With regard to reading — both online and offline — I feel my 2013 has been a denser, richer year than 2012. I know for sure I’ve read more books in 2013 than the year before, and as for reading stuff online I’m left with the impression that I’ve found more quality writing overall. Maybe I’m just getting better at instinctively avoiding the bad writing and at filtering out the noise while tuning to the signal.

Well, I have to say that 2014 hasn’t felt as rich. (To me, obviously.) Many times I stumbled on insightful posts and contributions, but didn’t add those authors to my feeds mainly because of the intermittent quality of their production, or because I wasn’t interested in the main topics they usually talk about in their websites and blogs.

Anyway, here are the ‘new entries’ in my RSS feeds, in truly no particular order:

  • by Wes Miller. — I love Wes’s style. He’s another tech-oriented author who writes only when he really has something to say, and when he does, he writes thoughtful long-form contributions.
  • Avery Pennarun, discovered thanks to John Gruber when he linked this post by Pennarun on Daring Fireball. Apenwarr, his blog, is updated infrequently, but when he updates, it’s really worth your time. His most recent articles on Wi-Fi technology are rather technical but extremely informative if you want to have a deeper understanding of it.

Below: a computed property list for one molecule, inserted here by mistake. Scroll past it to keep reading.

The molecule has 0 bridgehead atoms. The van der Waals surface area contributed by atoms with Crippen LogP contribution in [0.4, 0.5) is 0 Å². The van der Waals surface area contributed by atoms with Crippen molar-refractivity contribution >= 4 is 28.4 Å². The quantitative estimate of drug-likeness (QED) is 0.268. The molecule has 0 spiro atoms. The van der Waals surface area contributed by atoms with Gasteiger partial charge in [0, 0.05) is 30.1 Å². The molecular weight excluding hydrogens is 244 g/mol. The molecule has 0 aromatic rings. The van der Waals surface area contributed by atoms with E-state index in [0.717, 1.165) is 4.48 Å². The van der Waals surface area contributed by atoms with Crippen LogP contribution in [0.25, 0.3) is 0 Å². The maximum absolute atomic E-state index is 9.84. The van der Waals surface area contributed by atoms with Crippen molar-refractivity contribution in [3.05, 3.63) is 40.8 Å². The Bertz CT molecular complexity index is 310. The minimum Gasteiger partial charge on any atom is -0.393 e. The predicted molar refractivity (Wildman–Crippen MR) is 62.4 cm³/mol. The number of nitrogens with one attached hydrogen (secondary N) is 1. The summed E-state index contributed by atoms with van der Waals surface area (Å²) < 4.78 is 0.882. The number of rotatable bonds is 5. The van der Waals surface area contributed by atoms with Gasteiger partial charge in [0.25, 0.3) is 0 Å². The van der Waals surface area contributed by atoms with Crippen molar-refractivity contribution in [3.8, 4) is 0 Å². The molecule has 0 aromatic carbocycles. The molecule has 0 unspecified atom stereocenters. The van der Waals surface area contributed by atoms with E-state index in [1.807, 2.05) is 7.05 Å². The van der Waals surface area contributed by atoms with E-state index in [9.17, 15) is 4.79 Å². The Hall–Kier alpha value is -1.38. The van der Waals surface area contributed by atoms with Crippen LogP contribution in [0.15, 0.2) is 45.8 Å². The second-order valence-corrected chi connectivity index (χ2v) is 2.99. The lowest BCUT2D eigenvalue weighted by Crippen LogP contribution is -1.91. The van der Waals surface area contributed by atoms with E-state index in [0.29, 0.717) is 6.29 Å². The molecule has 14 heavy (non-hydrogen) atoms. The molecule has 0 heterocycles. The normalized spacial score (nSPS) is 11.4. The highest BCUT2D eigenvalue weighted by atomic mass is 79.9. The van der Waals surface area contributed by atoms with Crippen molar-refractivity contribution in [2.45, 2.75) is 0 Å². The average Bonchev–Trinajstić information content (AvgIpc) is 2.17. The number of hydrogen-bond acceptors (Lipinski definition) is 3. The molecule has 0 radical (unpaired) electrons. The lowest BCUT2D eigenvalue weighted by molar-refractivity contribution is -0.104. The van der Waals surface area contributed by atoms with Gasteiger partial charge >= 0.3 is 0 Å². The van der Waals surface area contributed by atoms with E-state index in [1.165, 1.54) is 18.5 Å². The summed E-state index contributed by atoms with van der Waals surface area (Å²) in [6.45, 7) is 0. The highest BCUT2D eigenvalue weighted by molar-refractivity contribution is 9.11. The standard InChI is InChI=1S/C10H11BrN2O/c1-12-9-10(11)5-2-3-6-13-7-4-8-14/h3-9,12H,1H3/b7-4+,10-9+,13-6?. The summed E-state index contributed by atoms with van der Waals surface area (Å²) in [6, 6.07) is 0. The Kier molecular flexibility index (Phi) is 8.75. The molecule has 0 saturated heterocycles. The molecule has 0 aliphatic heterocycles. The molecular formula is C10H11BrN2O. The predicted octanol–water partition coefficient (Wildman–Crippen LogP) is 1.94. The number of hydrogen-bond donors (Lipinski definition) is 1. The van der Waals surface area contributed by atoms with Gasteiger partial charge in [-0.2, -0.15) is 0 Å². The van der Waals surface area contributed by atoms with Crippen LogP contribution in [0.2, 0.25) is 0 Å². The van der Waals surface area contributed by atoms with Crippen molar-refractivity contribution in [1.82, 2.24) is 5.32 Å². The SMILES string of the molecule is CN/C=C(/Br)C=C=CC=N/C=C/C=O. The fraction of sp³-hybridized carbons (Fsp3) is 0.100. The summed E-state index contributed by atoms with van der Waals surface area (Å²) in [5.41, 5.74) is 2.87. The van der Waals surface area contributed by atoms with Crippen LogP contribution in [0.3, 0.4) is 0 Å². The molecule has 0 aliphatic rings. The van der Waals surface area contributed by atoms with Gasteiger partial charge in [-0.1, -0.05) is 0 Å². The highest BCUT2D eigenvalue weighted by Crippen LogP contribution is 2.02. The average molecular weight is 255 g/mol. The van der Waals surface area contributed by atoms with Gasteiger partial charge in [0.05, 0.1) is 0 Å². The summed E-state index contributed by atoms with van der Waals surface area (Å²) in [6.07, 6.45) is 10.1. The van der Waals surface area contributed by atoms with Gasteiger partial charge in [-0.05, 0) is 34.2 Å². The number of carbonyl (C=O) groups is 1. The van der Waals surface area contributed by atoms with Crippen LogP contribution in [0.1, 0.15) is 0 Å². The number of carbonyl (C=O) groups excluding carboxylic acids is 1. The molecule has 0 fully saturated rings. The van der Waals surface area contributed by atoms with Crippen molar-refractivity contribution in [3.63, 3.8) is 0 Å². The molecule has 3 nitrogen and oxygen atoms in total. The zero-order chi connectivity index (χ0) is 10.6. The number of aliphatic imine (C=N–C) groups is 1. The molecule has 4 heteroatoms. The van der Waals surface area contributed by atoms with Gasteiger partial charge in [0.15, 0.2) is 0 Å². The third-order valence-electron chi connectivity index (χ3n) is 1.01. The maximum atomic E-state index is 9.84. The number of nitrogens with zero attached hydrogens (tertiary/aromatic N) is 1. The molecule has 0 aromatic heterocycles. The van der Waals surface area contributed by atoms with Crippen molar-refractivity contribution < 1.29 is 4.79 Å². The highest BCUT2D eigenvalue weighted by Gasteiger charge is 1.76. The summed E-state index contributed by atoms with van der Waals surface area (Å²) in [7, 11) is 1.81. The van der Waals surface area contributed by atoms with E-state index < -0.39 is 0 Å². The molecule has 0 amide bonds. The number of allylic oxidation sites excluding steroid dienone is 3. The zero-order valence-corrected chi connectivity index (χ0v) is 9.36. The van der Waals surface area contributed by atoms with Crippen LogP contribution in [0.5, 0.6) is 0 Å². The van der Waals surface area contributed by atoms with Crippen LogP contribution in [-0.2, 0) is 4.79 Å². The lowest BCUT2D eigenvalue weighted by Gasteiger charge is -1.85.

• Brent SimmonsInessential — I follow Brent since I first discovered NetNewsWire years ago. I decided to add his site to my feeds when he started updating it more frequently.
  • Michael Tsai is the developer of SpamSieve, among other things, and SpamSieve is the best email spam filter application for the Mac. Like with Brent Simmons, I have been reading Michael for a long time (since I discovered the About This Particular Macintosh e-zine back then) and I used to visit his blog on a fairly regular basis, then last year, after considerably pruning my feeds, and seeing that he too, like Simmons, had started updating more frequently, I decided it was time to finally add his blog to my feeds.
  • Le Journal du Lapin by Pierre Dandumont (in French, for the most part; he sometimes publishes articles in English). — Pierre is another vintage Mac enthusiast and updates his blog frequently. He always finds something interesting to talk about or link to. I was looking for someone who wanted to attempt a project I thought about carrying out — putting a higher-resolution display in my clamshell iBook — and Pierre has done that and thoroughly documented it, too!
  • The Pickle Theory (née The Typist) by Shibel Mansour — Shibel is a great guy and I always enjoy his insightful posts. He’s one of those you wish they updated their blog more often.
  • Aral Balkan and — Aral was a great 2014 find for me: he’s intelligent, articulate, and passionate about what he does and what he wants to build with the project. And we share the same views about privacy, surveillance, and what he calls Spyware 2.0.